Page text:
3 — two-sample unequal variance

Since deciding the type of t-test is fairly complicated, we will explain it in more detail below. However, the most common test is the two-sample unequal variance (3).

When examining which type of t-test you should use, you want to ask two questions: paired *vs*. two-sampled and then equal variance *vs*. unequal variance.

The first question you should ask is whether your data and your research question are naturally paired. A paired t-test should be used if one sample from each set has a closer relationship to each other than they do the other samples in the sets and you are investigating this specific relationship.

Let's take the example data above. If our question is “Do 3-year-olds weigh differently than 2-year-olds?”, then we would want to perform a two-sample test (input 2 or 3). This question does not assume any relationship between the individual samples of the 2-year-old and 3-year-olds.

On the other hand, if we ask, “Do 3-year-olds weigh differently than their 2-year-old siblings?”, now we would perform a paired t-test (input 1). In this case, we would arrange our data where siblings are across from each other. For example, the first sample in each set would be siblings and so on. If we included data on non-siblings in our first question, we would need to remove that data for the paired t-test.

The difference between these tests is in the null hypothesis that you are testing.

The first case your null hypothesis is that the average weight of 3-year-olds is the same as the average weight of 2-year-olds.

The second case your null hypothesis is that the difference in weight between 2-year-old and 3-year-old siblings is zero.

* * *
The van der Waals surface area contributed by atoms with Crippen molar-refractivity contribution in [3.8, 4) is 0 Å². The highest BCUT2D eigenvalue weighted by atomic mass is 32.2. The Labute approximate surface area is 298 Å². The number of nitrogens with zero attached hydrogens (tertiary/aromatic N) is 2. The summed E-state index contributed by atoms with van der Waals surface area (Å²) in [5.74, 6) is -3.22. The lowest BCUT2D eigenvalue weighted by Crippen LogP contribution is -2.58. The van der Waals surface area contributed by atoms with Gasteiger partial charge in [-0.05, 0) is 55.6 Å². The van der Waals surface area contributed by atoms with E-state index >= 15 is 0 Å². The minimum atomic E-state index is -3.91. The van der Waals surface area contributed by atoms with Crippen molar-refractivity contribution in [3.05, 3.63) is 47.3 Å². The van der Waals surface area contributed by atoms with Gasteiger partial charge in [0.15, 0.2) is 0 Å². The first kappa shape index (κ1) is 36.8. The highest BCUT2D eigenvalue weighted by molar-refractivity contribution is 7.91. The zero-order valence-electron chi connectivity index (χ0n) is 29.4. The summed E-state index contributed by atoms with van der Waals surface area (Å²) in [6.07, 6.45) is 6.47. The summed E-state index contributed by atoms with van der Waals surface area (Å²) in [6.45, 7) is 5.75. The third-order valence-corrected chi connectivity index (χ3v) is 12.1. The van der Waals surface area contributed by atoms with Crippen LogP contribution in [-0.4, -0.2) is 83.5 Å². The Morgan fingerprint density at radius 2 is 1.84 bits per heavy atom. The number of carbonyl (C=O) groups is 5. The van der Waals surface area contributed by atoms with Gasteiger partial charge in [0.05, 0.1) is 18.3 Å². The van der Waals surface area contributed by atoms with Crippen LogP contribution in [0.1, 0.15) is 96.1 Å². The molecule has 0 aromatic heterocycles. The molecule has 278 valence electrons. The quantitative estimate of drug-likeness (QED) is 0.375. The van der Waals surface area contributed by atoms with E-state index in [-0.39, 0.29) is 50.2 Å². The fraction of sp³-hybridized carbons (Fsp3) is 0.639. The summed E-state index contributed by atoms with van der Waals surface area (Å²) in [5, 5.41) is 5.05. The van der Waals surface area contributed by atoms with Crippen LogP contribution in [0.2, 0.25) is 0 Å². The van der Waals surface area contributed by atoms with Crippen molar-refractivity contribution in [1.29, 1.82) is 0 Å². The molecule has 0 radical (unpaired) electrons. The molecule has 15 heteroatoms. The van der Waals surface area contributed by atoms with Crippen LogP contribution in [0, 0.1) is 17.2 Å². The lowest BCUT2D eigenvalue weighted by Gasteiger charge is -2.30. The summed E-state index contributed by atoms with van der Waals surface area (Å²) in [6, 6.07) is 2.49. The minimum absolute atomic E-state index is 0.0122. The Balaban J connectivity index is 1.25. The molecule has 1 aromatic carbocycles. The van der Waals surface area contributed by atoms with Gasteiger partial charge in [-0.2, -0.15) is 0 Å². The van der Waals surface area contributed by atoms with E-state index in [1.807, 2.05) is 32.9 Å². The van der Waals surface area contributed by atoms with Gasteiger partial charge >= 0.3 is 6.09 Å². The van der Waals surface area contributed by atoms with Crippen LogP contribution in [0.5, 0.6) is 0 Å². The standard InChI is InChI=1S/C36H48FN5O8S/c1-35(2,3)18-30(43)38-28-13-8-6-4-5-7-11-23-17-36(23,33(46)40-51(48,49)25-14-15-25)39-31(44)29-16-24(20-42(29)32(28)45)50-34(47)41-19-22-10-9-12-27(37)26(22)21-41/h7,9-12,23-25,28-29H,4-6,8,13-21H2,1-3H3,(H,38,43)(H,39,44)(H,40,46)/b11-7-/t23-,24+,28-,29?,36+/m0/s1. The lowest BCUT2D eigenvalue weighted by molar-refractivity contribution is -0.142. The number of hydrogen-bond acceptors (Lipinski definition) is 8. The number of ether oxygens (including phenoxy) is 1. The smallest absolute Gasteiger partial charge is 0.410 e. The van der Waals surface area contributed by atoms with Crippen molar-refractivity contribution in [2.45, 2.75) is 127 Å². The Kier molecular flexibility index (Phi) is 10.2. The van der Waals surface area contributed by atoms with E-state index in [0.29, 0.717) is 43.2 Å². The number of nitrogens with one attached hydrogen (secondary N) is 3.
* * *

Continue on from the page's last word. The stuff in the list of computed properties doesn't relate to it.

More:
One type of test will not necessarily give you a higher level of significance than the other, because they are answering fundamentally different questions. For example, in the data set above, the paired t-test and two-sample t-tests result in a p-value of 2.99 x 10^(-7) and 9.84 x 10^(-8), where the paired t-test has a lower level of significance than the independent two-sample t-test.

If you know that you want to use a two-sample t-test, then you need to decide if you should use an equal variance or unequal variance t-test. The difference between the two-sample equal variance (input = 2) and the two-sample unequal variance (input = 3) is based on the variance or deviation in the population.

Simply put, you should only choose an equal variance if you have data on the variation in the entire population and know that this is equal. Your population variation is not equal to the standard deviation of your subset. In most cases, this information is unavailable, and therefore, a two-sample equal variance t-test should be used the least.

In fact, if your variances are in fact equal then the two-sample unequal variance will perform on par with the two-sample equal variance t-test. Therefore, in general, you should likely choose the two-sample unequal variance to ensure that you are not making false-positive errors.

Once you run your t-test in excel, the output it will give you is called a p-value. The p-value (p) is the probability that the difference between the averages of two sets of data is due to random chance. In more statistical terms, the p-value is the probability that the null hypothesis is actually true, but random chance makes it appear not true.

For example, if the p-value for the differences in the weights of children was 0.01, then there is a 1% chance that 2-year-olds really do weigh the same as 3-year-olds.

Therefore, you need to have a chosen confidence level that you are going to support or reject your null hypothesis. The confidence level tells you what percentage you can be certain that the true population matches your sample.

Confidence level = (1 - p-value) x 100%

For example, if our data is significant at the 95% confidence level (p < 0.05), then you can be 95% sure that two-year-olds weigh less than three-year-olds.

Common confidence levels are 95%, 99%, and 99.9% or a p-value equal to 0.05, 0.01, or 0.001, respectively.

Once you set your confidence level, you will then be able to use the p-value to accept or reject the null hypothesis at that confidence level.

For example, if our confidence level was 95% and p = 0.028, then we can reject our null hypothesis and support our hypothesis with 95% certainty.